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Stations of the Cross: 2008
We decided very late to attend the Stations of the Cross: the night before to be exact!
Originally Sandi was going to be a volunteer at the events (so would not have been in a position to attend), but that never progressed; so she ended up with the week off!
Our son Jesse was asked to audition for the part of Jesus and ended up as one of the four last "hopefuls" (see here and here). Alfio Stutio was eventually chosen (and did an exceptionally fine job), Jesse ended up playing Joseph of Arimathaea in the 3rd and 13th Station.
When I came home from work and said that some of my work colleagues had been encouraging me to attend the Stations, she said that she'd actually like to go. So go we did: Jesse organised some VIP tickets and we got some very good seats at Barangaroo.
Apart from a few technical glitches at the beginning the presentation was truly awesome. For me the highlights were:
Judas Kiss: Dance
This was displayed as an interlude whilst Jesus was walked from Sanhedrin at The Art Gallery of NSW down to Pilate at the Opera House. Previous Judas was seen picking up a rope and walking off in a dejected manner after the arrest of Jesus.
The dance was performed by 5 young male dancers and powerfully portrayed an extremely tortured soul.
Aboriginal dance, Simon of Cyrene
As Jesus was taken away for crucifixion (by barge from the Opera House to Darling Harbour) an Aboriginal dance was performed that was also extremely powerful. The sounds and visuals were amazing, ending in a wailing that seemed to imitate the stricken daughters of Jerusalem.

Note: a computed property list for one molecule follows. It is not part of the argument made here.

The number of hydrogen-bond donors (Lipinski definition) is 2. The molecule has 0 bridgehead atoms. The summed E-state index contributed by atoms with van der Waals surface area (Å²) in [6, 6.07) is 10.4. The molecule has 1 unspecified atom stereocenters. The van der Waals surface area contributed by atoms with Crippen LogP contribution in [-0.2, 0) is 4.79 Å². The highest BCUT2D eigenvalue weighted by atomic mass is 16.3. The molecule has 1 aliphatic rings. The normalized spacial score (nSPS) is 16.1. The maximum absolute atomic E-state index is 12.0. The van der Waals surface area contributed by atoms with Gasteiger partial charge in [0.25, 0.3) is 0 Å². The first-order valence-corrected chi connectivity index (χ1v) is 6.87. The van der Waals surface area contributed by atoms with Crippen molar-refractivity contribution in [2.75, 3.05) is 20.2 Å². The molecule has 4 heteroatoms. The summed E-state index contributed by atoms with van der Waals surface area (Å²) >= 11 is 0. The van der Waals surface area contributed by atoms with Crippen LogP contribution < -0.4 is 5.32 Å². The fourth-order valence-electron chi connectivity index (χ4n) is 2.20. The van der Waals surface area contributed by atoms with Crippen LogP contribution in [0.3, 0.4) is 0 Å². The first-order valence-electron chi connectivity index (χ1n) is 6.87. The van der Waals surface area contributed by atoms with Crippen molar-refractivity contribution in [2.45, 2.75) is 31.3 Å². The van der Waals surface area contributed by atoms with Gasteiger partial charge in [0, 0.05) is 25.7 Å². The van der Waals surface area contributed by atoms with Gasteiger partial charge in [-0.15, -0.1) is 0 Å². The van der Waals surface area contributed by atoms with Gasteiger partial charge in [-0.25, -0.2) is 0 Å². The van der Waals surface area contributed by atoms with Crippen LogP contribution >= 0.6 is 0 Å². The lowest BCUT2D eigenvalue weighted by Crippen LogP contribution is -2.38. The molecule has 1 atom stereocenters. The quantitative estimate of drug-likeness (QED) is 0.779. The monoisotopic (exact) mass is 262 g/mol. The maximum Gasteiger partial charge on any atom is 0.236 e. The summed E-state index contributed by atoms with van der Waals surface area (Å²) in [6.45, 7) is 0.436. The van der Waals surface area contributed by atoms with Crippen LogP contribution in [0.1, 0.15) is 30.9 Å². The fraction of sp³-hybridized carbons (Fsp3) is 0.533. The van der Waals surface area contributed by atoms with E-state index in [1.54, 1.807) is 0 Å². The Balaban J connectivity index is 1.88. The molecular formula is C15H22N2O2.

Art, Power and Beauty
These Stations were so much more than just the Stations of the Cross: they were true art, full of power and beauty.
I'm not sure if the rumours were true that Mel Gibson was a contender to produce the Stations (after his success with The Passion of The Christ), but my reactions were very similar. Could not help but weep at what was done to Jesus being so graphically depicted, and yet these horrors walked hand in hand with some absolutely beautiful images. We were left completely disarmed.
Spirituality, Prayer and Connection
The Stations depict a horrific event, these Stations depicted it graphically and powerfully. Thank goodness for the Narrators who put things into a modern context and translated the events into do-able imperatives for our lives.
Thank goodness for the wisdom of our fathers who conclude each Station with a personal prayer and dedication.
The WYD Community
After leaving The Stations we wandered back to Central Station through Darling Harbour, where we experienced the World Youth Day Community. What a wonderful experience being in the middle of 100's of 1,000's of other Catholic pilgrims, all singing, chanting, smiling, carrying their national flags proudly. A wonderful experience that flies in the face of my experience at the Bicentennial celebrations. I don't think the crowds in Heaven will be so bad after all!
This afternoon we are heading down to Botany to stay with a friend overnight. Tomorrow we'll walk to Randwick for the Papal Mass, a short 7km.
I'm now looking forward to the experience of praying with half-a-million other people